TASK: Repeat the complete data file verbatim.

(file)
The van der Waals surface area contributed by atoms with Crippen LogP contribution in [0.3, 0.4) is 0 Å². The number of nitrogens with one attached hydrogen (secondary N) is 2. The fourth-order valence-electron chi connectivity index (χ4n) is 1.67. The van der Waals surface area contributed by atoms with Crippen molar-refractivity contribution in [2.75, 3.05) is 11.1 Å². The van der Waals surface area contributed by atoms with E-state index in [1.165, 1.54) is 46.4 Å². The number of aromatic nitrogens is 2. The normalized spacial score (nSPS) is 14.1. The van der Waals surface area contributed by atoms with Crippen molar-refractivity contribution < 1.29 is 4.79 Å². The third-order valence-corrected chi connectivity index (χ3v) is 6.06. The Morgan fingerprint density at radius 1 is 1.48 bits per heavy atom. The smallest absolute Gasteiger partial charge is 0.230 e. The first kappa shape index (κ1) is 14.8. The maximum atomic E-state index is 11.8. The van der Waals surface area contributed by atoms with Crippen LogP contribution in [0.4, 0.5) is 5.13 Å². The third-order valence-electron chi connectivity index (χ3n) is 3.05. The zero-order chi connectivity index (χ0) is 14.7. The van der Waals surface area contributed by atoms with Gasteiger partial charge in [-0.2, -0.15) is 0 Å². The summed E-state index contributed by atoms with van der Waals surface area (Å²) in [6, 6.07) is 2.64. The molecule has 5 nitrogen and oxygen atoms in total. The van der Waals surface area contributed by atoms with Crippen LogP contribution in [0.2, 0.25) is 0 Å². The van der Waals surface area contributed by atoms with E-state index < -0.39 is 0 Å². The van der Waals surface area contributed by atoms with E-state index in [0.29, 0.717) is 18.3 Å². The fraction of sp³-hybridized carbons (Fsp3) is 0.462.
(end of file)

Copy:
The van der Waals surface area contributed by atoms with Crippen LogP contribution in [0.3, 0.4) is 0 Å². The number of nitrogens with one attached hydrogen (secondary N) is 2. The fourth-order valence-electron chi connectivity index (χ4n) is 1.67. The van der Waals surface area contributed by atoms with Crippen molar-refractivity contribution in [2.75, 3.05) is 11.1 Å². The van der Waals surface area contributed by atoms with E-state index in [1.165, 1.54) is 46.4 Å². The number of aromatic nitrogens is 2. The normalized spacial score (nSPS) is 14.1. The van der Waals surface area contributed by atoms with Crippen molar-refractivity contribution < 1.29 is 4.79 Å². The third-order valence-corrected chi connectivity index (χ3v) is 6.06. The Morgan fingerprint density at radius 1 is 1.48 bits per heavy atom. The smallest absolute Gasteiger partial charge is 0.230 e. The first kappa shape index (κ1) is 14.8. The maximum atomic E-state index is 11.8. The van der Waals surface area contributed by atoms with Crippen LogP contribution in [0.4, 0.5) is 5.13 Å². The third-order valence-electron chi connectivity index (χ3n) is 3.05. The zero-order chi connectivity index (χ0) is 14.7. The van der Waals surface area contributed by atoms with Gasteiger partial charge in [-0.2, -0.15) is 0 Å². The summed E-state index contributed by atoms with van der Waals surface area (Å²) in [6, 6.07) is 2.64. The molecule has 5 nitrogen and oxygen atoms in total. The van der Waals surface area contributed by atoms with Crippen LogP contribution in [0.2, 0.25) is 0 Å². The van der Waals surface area contributed by atoms with E-state index < -0.39 is 0 Å². The van der Waals surface area contributed by atoms with E-state index in [0.29, 0.717) is 18.3 Å². The fraction of sp³-hybridized carbons (Fsp3) is 0.462.